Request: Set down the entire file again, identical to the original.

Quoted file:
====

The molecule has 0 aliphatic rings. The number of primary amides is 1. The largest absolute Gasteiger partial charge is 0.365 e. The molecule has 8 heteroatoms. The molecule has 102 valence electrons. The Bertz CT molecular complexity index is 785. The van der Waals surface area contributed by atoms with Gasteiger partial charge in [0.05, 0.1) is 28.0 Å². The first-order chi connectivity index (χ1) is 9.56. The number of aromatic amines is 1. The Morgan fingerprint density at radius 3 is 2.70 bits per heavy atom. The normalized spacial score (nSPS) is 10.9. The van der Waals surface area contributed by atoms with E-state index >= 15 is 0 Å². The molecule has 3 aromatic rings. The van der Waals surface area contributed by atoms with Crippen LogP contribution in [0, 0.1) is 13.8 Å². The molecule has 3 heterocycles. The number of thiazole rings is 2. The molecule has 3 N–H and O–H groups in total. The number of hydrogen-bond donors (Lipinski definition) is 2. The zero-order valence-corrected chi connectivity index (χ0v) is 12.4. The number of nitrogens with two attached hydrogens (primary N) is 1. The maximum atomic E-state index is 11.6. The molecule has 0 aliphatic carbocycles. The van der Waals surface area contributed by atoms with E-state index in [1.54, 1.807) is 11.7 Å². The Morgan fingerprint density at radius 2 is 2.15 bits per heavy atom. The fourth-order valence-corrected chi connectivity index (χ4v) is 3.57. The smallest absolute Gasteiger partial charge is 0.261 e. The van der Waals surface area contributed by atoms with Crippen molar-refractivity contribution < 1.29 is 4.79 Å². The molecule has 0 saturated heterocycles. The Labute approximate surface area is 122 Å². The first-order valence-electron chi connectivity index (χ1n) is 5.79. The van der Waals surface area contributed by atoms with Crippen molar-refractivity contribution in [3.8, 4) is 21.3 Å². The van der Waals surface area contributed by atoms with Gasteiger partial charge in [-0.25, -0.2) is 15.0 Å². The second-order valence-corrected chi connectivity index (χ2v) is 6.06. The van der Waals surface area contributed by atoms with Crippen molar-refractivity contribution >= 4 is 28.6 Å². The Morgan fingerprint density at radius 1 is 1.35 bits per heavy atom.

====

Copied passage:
The molecule has 0 aliphatic rings. The number of primary amides is 1. The largest absolute Gasteiger partial charge is 0.365 e. The molecule has 8 heteroatoms. The molecule has 102 valence electrons. The Bertz CT molecular complexity index is 785. The van der Waals surface area contributed by atoms with Gasteiger partial charge in [0.05, 0.1) is 28.0 Å². The first-order chi connectivity index (χ1) is 9.56. The number of aromatic amines is 1. The Morgan fingerprint density at radius 3 is 2.70 bits per heavy atom. The normalized spacial score (nSPS) is 10.9. The van der Waals surface area contributed by atoms with E-state index >= 15 is 0 Å². The molecule has 3 aromatic rings. The van der Waals surface area contributed by atoms with Crippen LogP contribution in [0, 0.1) is 13.8 Å². The molecule has 3 heterocycles. The number of thiazole rings is 2. The molecule has 3 N–H and O–H groups in total. The number of hydrogen-bond donors (Lipinski definition) is 2. The zero-order valence-corrected chi connectivity index (χ0v) is 12.4. The number of nitrogens with two attached hydrogens (primary N) is 1. The maximum atomic E-state index is 11.6. The molecule has 0 aliphatic carbocycles. The van der Waals surface area contributed by atoms with E-state index in [1.54, 1.807) is 11.7 Å². The Morgan fingerprint density at radius 2 is 2.15 bits per heavy atom. The fourth-order valence-corrected chi connectivity index (χ4v) is 3.57. The smallest absolute Gasteiger partial charge is 0.261 e. The van der Waals surface area contributed by atoms with Crippen molar-refractivity contribution < 1.29 is 4.79 Å². The molecule has 0 saturated heterocycles. The Labute approximate surface area is 122 Å². The first-order valence-electron chi connectivity index (χ1n) is 5.79. The van der Waals surface area contributed by atoms with Crippen molar-refractivity contribution in [3.8, 4) is 21.3 Å². The van der Waals surface area contributed by atoms with Gasteiger partial charge in [-0.25, -0.2) is 15.0 Å². The second-order valence-corrected chi connectivity index (χ2v) is 6.06. The van der Waals surface area contributed by atoms with Crippen molar-refractivity contribution >= 4 is 28.6 Å². The Morgan fingerprint density at radius 1 is 1.35 bits per heavy atom.